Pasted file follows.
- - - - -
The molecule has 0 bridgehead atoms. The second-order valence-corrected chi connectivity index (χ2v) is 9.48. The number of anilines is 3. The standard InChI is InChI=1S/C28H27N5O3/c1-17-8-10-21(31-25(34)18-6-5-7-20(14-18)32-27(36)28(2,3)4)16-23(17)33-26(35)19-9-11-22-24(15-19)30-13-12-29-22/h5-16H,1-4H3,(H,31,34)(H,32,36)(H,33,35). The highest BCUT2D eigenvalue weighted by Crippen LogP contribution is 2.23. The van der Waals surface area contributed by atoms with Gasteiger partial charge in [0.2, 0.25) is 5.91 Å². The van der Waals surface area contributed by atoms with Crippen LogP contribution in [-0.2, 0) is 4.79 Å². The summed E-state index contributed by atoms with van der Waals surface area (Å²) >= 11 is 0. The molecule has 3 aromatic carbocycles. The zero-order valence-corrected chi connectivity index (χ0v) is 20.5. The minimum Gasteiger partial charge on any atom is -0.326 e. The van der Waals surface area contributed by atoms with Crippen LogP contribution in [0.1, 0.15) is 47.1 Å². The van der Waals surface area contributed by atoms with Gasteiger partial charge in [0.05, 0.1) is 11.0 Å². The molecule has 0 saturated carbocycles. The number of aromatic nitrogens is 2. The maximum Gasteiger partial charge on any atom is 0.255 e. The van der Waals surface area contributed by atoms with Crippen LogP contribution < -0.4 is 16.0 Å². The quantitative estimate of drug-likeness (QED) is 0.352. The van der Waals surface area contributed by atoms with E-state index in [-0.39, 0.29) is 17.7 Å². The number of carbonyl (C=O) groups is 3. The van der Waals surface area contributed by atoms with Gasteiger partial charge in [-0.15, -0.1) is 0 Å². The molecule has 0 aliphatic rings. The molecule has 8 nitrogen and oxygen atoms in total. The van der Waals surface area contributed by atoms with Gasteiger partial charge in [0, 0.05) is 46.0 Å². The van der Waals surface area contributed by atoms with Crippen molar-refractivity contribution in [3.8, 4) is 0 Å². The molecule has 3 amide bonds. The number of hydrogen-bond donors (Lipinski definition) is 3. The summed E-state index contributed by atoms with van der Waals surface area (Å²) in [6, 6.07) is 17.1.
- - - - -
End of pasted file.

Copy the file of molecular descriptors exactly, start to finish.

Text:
The molecule has 0 bridgehead atoms. The second-order valence-corrected chi connectivity index (χ2v) is 9.48. The number of anilines is 3. The standard InChI is InChI=1S/C28H27N5O3/c1-17-8-10-21(31-25(34)18-6-5-7-20(14-18)32-27(36)28(2,3)4)16-23(17)33-26(35)19-9-11-22-24(15-19)30-13-12-29-22/h5-16H,1-4H3,(H,31,34)(H,32,36)(H,33,35). The highest BCUT2D eigenvalue weighted by Crippen LogP contribution is 2.23. The van der Waals surface area contributed by atoms with Gasteiger partial charge in [0.2, 0.25) is 5.91 Å². The van der Waals surface area contributed by atoms with Crippen LogP contribution in [-0.2, 0) is 4.79 Å². The summed E-state index contributed by atoms with van der Waals surface area (Å²) >= 11 is 0. The molecule has 3 aromatic carbocycles. The zero-order valence-corrected chi connectivity index (χ0v) is 20.5. The minimum Gasteiger partial charge on any atom is -0.326 e. The van der Waals surface area contributed by atoms with Crippen LogP contribution in [0.1, 0.15) is 47.1 Å². The van der Waals surface area contributed by atoms with Gasteiger partial charge in [0.05, 0.1) is 11.0 Å². The molecule has 0 saturated carbocycles. The number of aromatic nitrogens is 2. The maximum Gasteiger partial charge on any atom is 0.255 e. The van der Waals surface area contributed by atoms with Crippen LogP contribution < -0.4 is 16.0 Å². The quantitative estimate of drug-likeness (QED) is 0.352. The van der Waals surface area contributed by atoms with E-state index in [-0.39, 0.29) is 17.7 Å². The number of carbonyl (C=O) groups is 3. The van der Waals surface area contributed by atoms with Gasteiger partial charge in [-0.15, -0.1) is 0 Å². The molecule has 0 aliphatic rings. The molecule has 8 nitrogen and oxygen atoms in total. The van der Waals surface area contributed by atoms with Gasteiger partial charge in [0, 0.05) is 46.0 Å². The van der Waals surface area contributed by atoms with Crippen molar-refractivity contribution in [3.8, 4) is 0 Å². The molecule has 3 amide bonds. The number of hydrogen-bond donors (Lipinski definition) is 3. The summed E-state index contributed by atoms with van der Waals surface area (Å²) in [6, 6.07) is 17.1.